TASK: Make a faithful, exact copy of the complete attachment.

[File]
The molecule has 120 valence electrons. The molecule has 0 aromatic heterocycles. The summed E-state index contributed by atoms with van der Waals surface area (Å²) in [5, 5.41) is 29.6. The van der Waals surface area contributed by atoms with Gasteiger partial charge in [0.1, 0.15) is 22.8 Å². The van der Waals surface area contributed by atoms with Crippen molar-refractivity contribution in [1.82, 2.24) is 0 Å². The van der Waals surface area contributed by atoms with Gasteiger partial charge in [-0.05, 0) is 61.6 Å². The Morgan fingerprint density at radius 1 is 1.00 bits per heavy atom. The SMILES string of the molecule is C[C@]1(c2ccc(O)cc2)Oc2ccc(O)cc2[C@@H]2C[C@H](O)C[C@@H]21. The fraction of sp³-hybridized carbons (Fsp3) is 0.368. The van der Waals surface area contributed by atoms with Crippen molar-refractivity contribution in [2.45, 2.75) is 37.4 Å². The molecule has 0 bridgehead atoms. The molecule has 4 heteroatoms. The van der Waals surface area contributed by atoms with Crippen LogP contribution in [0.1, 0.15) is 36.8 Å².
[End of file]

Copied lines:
The molecule has 120 valence electrons. The molecule has 0 aromatic heterocycles. The summed E-state index contributed by atoms with van der Waals surface area (Å²) in [5, 5.41) is 29.6. The van der Waals surface area contributed by atoms with Gasteiger partial charge in [0.1, 0.15) is 22.8 Å². The van der Waals surface area contributed by atoms with Crippen molar-refractivity contribution in [1.82, 2.24) is 0 Å². The van der Waals surface area contributed by atoms with Gasteiger partial charge in [-0.05, 0) is 61.6 Å². The Morgan fingerprint density at radius 1 is 1.00 bits per heavy atom. The SMILES string of the molecule is C[C@]1(c2ccc(O)cc2)Oc2ccc(O)cc2[C@@H]2C[C@H](O)C[C@@H]21. The fraction of sp³-hybridized carbons (Fsp3) is 0.368. The van der Waals surface area contributed by atoms with Crippen molar-refractivity contribution in [2.45, 2.75) is 37.4 Å². The molecule has 0 bridgehead atoms. The molecule has 4 heteroatoms. The van der Waals surface area contributed by atoms with Crippen LogP contribution in [0.1, 0.15) is 36.8 Å².